• Clearly determining administrative procedures to be implemented and appropriate time for implementation, including procedures for registration for change of enterprise information at the business registration agency; change of investment project information (if any); request for re-grant of business licenses for the parent company according to the subsidiary’s business operation (if any); updating information of the owners of assets subject to ownership registration such as real estates, intellectual property rights, etc. 
  • The parent company should sign in documents and agreements on transferring the entire rights and obligations to the parent company with individuals/organizations whose transactions with the subsidiary are still valid. Although after the merger, the parent company shall automatically be entitled to legitimate rights and interests and take responsible for unfulfilled obligations or unpaid debts and other asset-related obligations of the subsidiary in accordance with law provisions, the conclusion of transfer agreements shall create favorable conditions for the parent company when conducting transactions.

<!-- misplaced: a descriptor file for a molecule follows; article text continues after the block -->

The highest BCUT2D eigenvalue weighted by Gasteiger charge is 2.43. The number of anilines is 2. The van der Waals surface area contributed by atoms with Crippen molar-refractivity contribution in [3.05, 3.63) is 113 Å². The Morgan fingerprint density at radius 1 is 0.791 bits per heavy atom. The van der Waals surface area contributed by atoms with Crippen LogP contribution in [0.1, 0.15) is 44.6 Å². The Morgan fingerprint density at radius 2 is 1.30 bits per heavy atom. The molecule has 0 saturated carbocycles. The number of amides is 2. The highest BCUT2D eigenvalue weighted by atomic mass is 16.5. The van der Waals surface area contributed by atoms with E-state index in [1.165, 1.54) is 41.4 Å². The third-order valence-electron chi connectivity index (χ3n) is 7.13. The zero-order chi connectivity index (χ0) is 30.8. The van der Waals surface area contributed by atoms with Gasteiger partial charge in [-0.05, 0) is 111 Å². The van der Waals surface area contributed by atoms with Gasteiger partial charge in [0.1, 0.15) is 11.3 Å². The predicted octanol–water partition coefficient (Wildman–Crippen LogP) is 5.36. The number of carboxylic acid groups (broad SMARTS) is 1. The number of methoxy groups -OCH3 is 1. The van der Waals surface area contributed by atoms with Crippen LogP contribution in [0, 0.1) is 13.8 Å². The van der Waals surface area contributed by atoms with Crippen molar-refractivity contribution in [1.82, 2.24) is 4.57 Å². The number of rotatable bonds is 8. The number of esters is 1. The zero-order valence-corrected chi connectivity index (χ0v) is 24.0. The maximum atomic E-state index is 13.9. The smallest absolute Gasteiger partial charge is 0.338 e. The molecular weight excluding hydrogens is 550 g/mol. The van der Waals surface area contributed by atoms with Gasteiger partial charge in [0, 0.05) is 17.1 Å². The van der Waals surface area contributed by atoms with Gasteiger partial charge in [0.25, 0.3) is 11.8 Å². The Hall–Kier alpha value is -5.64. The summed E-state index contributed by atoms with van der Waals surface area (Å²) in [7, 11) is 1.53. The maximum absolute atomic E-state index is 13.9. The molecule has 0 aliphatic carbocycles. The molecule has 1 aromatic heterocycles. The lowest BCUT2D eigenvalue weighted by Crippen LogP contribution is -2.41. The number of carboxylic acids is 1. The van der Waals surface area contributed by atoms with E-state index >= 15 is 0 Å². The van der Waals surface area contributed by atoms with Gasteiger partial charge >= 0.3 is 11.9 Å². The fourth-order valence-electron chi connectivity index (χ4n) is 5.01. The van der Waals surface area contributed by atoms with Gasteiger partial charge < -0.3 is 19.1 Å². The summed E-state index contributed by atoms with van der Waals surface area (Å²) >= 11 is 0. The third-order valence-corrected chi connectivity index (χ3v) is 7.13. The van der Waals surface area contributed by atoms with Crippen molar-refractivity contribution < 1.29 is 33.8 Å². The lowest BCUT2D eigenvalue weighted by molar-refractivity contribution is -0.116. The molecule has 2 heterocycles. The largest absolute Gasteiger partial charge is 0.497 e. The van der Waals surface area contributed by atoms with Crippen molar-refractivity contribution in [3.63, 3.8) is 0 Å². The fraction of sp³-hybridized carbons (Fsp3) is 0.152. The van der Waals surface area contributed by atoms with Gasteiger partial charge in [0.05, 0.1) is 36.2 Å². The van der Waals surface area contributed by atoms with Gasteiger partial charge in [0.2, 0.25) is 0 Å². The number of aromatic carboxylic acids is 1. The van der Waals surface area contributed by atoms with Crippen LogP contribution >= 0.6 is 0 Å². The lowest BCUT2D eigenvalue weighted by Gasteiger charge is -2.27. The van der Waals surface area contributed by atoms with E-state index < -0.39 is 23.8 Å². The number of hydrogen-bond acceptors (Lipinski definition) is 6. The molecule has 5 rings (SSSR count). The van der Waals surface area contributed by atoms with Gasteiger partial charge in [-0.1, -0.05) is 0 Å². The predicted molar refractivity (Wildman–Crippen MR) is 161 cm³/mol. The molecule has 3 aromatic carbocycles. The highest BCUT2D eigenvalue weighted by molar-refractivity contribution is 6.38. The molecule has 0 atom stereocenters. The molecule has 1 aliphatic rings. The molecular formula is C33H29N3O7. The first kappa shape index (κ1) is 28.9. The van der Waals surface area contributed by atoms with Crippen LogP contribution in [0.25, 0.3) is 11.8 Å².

• In case the parent company carries out the layoffs due to the lump of labor, the parent company should solve it appropriately in accordance with law provisions in order to minimize the risk of compensation for the employees due to illegally unilateral termination of labor contracts. 

4. Implementation of a merger 

When implementing a merger according to the above-mentioned plan, there might be many unexpected issues, the parties should flexibly solve them to ensure the merger is carried out in accordance with law provisions. 

Although the parent-subsidiary upstream merger has internal characteristics and is dependent on the parent company’s decision, both companies are required to carefully study relevant laws in order to ensure a smooth merger in accordance with law provisions. 

Disclaimer: This article is for general information only and is not a substitute for legal advice. Apolat Legal is a Vietnamese law firm with experience and capacity to advise on matters related to M&A Consulting . Please click here to learn more about our services and contact our lawyers in Vietnam for advice via email info@apolatlegal.com.